In simplest terms, ‘imperialism’ can be defined as a state’s pursuit of empire or the expansion of its power, through acquiring territory from, or power over, other states or peoples. No reasonable person would not oppose this, but ‘anti-imperialism’ today means something other than opposition to imperialism. ‘Imperialism’, in the eyes of the average ‘anti-imperialist’, is coterminous with ‘the West’, i.e. with the US and its West European and Israeli allies. As such, it is used to refer to the bloc of states that dominates the world today, and there is undoubtedly something emotionally appealing to the individual ‘radical’ in apparently fighting that which is all-powerful. As an eighteen-year old Trotskyist and ‘anti-imperialist’ at the time of the 1991 Gulf War, I can testify to the empowering sense of self-righteousness I felt as I demonstrated against the US and its allies, in the course of which my views became increasingly extreme: I fervently believed that the US-led intervention was by far a greater evil than Saddam’s occupation of Kuwait; that it would be a blessing for humanity if the US and its allies were defeated; that such a defeat would trigger revolutionary outbreaks across the Middle East and even in the West.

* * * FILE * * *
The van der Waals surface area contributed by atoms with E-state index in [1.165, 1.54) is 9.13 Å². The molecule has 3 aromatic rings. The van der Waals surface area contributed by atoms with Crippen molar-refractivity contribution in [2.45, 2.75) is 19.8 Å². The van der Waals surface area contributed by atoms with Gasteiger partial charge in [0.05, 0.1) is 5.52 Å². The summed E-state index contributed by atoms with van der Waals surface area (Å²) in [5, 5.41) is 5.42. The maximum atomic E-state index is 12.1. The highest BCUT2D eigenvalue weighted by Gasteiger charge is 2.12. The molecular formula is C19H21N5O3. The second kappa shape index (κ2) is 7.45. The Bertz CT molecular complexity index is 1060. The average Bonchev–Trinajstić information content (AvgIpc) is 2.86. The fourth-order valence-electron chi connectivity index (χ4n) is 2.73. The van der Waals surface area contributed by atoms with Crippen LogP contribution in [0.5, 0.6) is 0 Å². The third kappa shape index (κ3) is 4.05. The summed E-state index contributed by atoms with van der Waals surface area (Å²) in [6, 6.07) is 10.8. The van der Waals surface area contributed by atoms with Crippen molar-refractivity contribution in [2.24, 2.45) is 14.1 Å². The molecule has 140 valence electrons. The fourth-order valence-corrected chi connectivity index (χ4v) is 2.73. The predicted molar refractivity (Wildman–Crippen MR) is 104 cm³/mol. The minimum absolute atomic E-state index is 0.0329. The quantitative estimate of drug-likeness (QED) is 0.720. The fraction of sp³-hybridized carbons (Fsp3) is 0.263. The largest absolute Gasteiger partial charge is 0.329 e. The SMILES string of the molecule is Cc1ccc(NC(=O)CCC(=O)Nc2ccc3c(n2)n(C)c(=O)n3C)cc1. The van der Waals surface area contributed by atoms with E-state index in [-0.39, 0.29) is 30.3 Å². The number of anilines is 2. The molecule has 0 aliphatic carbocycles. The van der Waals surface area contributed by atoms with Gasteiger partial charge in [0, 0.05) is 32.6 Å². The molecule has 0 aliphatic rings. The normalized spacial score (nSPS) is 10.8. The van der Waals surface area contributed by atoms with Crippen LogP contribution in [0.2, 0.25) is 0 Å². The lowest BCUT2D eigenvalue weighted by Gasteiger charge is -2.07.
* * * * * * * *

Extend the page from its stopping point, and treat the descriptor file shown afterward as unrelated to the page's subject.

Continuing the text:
[read it all here]

I agree that it useful to analyze contemporary conlficts as between the forces supporting economic and political liberalization and those opposed to this opening. However, like Ignoblus, I am rather uncomfortable being lumped in with president George W. Bush. My political opponents on the radical left have often reduced my nuanced centrist position to that of neo-conservatism but there is no need for Hoare to fall into the same trap. After all, part of the appeal of the Euston Manifesto among self-described leftists was it provided an opportunity to be robustly anti-totalitarian (i.e. “decent”) without being right-wing or conservative. Hoare also ignores the existence of ultra-leftists, anarchists, and other self-styled revolutionaries who advocate a third perspective that is classically “anti-imperialist and anti-capitalist” while also critical of Jihadist terrorism. I’m refering here to Three Way Fight, World War 4 Report, etc.

All in all, I find much affinity with what Hoare is writing on these issues and this diagram is a good first attempt at describing political alignments in the post September 11, 2001 era. I’m very interested in seeing Hoare and others develop these ideas further. For example, if muscular liberals are lumped in with neo-conservatives into some sort of political coalition, where does Hoare see the potential for political cleavages developing between these two groups?